For quite some time now, the buzz among Facebook employees about a supposed GMail Killer has been evident. A lot of discussions followed on tech blogs and forums. The project was supposedly codenamed as Project Titan, and was touted to be an e-mail solution which would offer a new way of communication to Facebook users, thus encouraging them to ditch their GMail (and other) email accounts. The hype increased when Facebook announced that it would be conducting a private meeting to announce something special. The announcement was made, and it wasn’t exactly a killer. In fact, it wasn’t anything remotely exciting. It was a revamped version of Facebook Messages.
Facebook made it clear that this isn’t exactly an e-mail solution, although users will be getting an optional ‘@facebook.com’ address. This is just a revamped system which bring together all text, chat, e-mail and PM conversations between friends on Facebook. Users may choose any form of communication to reach their friends, and all of it will be recorded instantaneously under Facebook Messages. This is the basic theory behind this new system. However, Facebook seems to have spent less time in testing, because this new system has given rise to a bug which was previously absent from Facebook. This bug is making life hard on Facebook for people who decided to test the new messaging system.
It is well-known that users have to manually request for an invitation to start using Facebook messages. The people who started using this system have reported that many accounts are bring frozen due to a bug which tests the accounts for authenticity, and freezes them, demanding a photo ID from users. This is simply ridiculous because Faebook never asked for a photo ID from its users before, and one usually doesn’t require any ID to register. This is all the handiwork of this new bug, which demands that the photo ID provide complete information of the user, so that their account can be verified and then unfrozen.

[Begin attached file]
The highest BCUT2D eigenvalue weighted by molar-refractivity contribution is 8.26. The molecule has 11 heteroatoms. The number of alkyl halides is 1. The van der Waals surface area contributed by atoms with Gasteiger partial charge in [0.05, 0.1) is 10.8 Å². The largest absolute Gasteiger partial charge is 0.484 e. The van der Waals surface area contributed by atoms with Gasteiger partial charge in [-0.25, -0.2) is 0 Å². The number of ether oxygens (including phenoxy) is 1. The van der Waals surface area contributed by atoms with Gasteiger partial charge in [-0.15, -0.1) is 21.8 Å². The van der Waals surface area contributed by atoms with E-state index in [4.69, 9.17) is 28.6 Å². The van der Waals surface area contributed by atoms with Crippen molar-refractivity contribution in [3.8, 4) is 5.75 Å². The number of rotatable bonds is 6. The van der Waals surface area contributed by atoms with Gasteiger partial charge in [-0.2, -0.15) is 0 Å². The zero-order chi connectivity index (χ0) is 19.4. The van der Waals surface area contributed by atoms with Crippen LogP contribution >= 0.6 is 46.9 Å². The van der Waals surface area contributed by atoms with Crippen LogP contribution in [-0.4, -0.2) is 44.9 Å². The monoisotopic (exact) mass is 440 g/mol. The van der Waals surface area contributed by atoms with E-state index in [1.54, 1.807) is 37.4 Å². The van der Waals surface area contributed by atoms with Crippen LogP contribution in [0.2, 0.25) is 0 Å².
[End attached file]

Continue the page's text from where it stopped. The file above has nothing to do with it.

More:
Needless to say, news about this bug has caused outrage among users who have had their accounts frozen for no fault of theirs. Some people have reportedly uploaded their photo IDs but are still awaiting the release of their account. Some users are seeing this as an ugly attempt from Facebook’s side to gather more private information about its users. This has led to the questioning about the reliability of the messaging system.
From its side, Facebook has promised to look into this problem and eliminate the bug as soon as possible. So users who have had their accounts frozen are advised not to upload their photo IDs, and wait for Facebook to take action and unfreeze the accounts. Meanwhile, the number of people who are requesting invites for the new messaging system is still going up, as they are obliviously unaware of this bug. It would be better to wait for a while and see how the messaging system plays out, and after such bugs are ironed out, then it would be safe to sign up to the new system.